By Phil Brown
I saw my first one many years ago just north of Long Lake. I was driving with my son when we saw a line of cars parked along the shoulder.
“A moose!” my son shouted, just as the enormous beast trotted past our car.
We stopped and joined the other gawkers. Ignoring us, the bull moose ambled across the road and disappeared into the woods. I was struck by the moose’s nonchalance—its regal disdain—around so many humans. It knew who was the king of the forest.
I saw my second moose last year. It had been hanging out near the Saranac River long enough to become a tourist attraction. Once again, I joined a number of other motorists who had parked along a highway for a glimpse of the creature.
This past weekend I had a much different encounter. I was riding my mountain bike on a logging road in the Sable Highlands east of Loon Lake. After climbing a hill, I stopped to take a few notes. Suddenly, a moose emerged from the woods, maybe 50 yards ahead.
The moose stopped and looked straight at me. Now, it’s one thing to stare at a moose; it’s another to have a moose stare at you. This time I felt vulnerable: this was an encounter in the wild, with no car to run to. Moose can be aggressive, especially males during the fall rut or cows protecting calves. In Newcomb some years ago, a moose rammed a moving pickup truck and totaled it.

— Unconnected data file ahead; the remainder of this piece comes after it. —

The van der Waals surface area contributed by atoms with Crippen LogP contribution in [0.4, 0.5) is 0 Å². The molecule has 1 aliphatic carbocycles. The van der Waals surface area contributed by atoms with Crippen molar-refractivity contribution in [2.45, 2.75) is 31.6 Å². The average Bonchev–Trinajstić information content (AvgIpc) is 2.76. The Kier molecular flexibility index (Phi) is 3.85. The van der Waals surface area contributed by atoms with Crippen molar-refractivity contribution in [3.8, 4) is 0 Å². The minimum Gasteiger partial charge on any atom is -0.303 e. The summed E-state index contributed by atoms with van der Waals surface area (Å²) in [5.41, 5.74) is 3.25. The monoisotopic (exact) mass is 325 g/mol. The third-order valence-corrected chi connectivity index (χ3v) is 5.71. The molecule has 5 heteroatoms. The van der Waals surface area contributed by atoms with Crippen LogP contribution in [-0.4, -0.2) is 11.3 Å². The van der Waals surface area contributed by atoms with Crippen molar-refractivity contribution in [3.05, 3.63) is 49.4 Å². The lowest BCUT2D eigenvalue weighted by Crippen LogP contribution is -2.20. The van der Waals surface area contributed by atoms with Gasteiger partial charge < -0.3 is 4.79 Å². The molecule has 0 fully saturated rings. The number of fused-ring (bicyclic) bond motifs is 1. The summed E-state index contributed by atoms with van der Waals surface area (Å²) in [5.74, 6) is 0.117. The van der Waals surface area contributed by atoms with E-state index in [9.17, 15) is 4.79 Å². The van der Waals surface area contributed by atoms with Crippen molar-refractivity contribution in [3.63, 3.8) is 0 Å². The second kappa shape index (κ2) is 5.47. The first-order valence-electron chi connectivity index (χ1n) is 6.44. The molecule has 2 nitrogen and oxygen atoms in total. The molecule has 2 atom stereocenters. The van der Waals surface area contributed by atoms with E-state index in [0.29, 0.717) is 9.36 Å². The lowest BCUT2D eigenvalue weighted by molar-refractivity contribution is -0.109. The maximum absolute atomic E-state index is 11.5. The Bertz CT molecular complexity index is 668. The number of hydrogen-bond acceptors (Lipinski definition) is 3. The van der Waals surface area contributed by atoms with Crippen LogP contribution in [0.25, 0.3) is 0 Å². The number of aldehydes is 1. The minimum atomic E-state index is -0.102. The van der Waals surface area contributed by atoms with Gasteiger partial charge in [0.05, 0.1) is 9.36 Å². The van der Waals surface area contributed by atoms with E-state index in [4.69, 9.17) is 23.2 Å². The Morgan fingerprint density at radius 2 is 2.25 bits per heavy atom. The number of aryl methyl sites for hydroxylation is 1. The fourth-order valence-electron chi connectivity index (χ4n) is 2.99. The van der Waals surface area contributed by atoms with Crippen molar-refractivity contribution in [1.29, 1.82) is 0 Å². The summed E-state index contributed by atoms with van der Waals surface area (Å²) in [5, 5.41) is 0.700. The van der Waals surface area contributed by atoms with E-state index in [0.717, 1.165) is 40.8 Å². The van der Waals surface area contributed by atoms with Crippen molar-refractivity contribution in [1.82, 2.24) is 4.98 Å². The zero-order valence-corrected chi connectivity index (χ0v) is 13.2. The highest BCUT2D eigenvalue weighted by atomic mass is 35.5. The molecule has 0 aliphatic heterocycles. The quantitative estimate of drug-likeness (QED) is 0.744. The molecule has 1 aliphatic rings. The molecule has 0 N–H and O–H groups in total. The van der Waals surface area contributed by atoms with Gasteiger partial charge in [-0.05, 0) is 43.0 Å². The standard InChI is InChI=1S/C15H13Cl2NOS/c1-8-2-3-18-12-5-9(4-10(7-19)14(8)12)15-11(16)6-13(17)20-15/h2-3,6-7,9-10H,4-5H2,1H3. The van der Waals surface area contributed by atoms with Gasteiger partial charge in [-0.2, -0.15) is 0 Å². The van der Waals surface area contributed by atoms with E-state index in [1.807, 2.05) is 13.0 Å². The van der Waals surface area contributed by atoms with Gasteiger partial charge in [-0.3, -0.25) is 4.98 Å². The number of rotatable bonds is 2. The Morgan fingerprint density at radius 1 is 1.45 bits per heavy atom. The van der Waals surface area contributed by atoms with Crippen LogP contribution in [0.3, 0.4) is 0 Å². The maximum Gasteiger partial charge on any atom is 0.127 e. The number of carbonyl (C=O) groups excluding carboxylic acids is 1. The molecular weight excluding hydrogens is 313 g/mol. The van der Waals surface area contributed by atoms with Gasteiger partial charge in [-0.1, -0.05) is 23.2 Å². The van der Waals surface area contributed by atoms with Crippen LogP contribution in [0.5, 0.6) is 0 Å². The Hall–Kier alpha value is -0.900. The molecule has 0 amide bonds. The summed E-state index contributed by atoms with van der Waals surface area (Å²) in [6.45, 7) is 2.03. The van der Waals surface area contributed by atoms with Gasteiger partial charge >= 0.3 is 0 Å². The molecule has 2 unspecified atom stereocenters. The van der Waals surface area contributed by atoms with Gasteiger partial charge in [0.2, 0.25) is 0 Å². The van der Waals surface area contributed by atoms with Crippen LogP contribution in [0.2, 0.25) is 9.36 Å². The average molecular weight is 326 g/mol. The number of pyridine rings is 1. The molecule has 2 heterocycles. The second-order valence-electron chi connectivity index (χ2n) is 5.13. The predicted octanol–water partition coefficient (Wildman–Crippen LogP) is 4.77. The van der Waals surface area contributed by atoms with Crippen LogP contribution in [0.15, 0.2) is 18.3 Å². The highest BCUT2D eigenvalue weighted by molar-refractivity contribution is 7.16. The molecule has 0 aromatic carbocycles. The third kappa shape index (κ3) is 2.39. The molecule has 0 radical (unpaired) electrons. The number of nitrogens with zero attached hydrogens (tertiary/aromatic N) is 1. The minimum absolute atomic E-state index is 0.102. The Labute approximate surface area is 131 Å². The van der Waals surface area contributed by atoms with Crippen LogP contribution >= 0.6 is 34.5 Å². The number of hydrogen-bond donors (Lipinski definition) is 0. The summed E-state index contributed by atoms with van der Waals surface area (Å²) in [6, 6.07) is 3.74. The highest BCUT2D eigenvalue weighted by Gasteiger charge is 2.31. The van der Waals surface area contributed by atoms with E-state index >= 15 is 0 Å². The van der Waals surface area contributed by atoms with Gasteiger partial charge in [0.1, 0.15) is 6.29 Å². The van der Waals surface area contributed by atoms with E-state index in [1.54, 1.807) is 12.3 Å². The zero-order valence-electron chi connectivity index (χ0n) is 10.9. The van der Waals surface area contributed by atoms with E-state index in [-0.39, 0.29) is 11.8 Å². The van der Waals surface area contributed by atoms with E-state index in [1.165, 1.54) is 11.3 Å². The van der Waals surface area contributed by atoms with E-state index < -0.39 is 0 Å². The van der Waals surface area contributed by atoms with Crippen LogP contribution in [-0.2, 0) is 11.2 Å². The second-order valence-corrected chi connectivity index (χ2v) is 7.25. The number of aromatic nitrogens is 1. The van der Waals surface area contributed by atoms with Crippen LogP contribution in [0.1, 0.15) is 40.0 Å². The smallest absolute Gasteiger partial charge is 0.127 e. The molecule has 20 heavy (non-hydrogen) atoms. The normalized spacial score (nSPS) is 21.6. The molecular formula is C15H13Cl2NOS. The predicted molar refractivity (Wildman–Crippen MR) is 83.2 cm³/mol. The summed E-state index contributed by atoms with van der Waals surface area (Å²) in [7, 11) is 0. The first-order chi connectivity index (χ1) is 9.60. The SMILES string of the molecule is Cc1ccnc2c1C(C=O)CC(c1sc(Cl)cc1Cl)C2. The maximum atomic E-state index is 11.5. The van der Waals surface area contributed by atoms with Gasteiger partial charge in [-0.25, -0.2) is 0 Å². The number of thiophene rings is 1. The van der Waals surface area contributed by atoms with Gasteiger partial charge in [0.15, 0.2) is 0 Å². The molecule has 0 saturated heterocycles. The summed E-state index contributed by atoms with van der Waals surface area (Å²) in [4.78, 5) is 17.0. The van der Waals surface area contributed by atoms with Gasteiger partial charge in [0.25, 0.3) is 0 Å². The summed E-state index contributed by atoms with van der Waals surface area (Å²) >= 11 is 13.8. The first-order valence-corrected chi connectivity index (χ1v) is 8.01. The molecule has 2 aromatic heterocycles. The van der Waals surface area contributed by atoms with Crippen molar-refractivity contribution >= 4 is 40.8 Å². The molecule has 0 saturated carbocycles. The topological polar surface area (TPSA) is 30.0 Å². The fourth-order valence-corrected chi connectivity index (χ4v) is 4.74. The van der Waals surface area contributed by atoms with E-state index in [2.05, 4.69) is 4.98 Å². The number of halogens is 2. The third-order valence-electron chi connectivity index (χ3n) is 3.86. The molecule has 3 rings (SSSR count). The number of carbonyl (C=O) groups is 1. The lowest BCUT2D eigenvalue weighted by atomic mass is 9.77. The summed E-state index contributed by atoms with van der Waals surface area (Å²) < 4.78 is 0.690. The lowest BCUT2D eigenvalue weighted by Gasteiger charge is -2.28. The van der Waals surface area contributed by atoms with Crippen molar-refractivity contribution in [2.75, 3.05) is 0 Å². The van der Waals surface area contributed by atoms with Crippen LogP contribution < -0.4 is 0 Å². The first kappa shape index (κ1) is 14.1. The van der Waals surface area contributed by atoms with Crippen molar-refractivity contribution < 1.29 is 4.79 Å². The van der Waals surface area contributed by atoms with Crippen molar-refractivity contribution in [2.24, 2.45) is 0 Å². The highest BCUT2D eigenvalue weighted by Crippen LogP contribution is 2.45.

A bunch of thoughts ran through my head: Gee, that moose is a lot bigger than me. How fast can a moose run? What should I do if it charges?
Fortunately, I was somewhat prepared. By this time, I had been on several outings in the Sable Highlands and knew from the prevalence of scat that the region harbors a large population of moose. This led me to remember advice that once appeared in the Adirondack Explorer: if a moose charges, get behind a tree. The theory is that you can circle the tree faster than the moose, keeping the tree between you.
Unfortunately, most of the trees in this recovering forest were rather skinny, but I noticed a clump of medium-size birches that might do. Indeed, it would have to.
The moose continued staring at me. I didn’t dare raise my arms to take a photo, fearing the gesture would antagonize it. The two of us remained fixed in our tracks, sizing each other up. Ten seconds passed, then 20, then 30. Finally, the moose walked across the road and plunged into the woods. Once it started moving away, I managed to shoot a few seconds of video.
Afterward, I reread the Explorer article. Cedric Alexander, a wildlife biologist from Vermont, seemed skeptical of the hide-behind-a-tree strategy. “It’s not like there’s been any documented research into that,” he told the magazine, “but it’s certainly a technique I would try.”
Another suggestion is to climb a tree, but that also has drawbacks. “People have climbed up trees, and the moose will parade around the tree and keep them pinned,” Alexander said. In time, though, the moose should go away. Given that moose can gallop up to 35 mph, you better be a fast climber.
Often moose make bluff charges. If one comes at you for real and there is no escape, drop to the ground, curl into a ball and protect your head, neck and vital organs from the animal’s kicks and stomps. And good luck.
Adult bulls weigh 900 to 1,400 pounds. Cows grow to 700 to 1,100 pounds. I can’t tell you if the moose I saw was male or female. It lacked antlers, but bulls shed their antlers every winter and regrow them in spring and summer. I can tell you it was the king—or the queen—of the forest.
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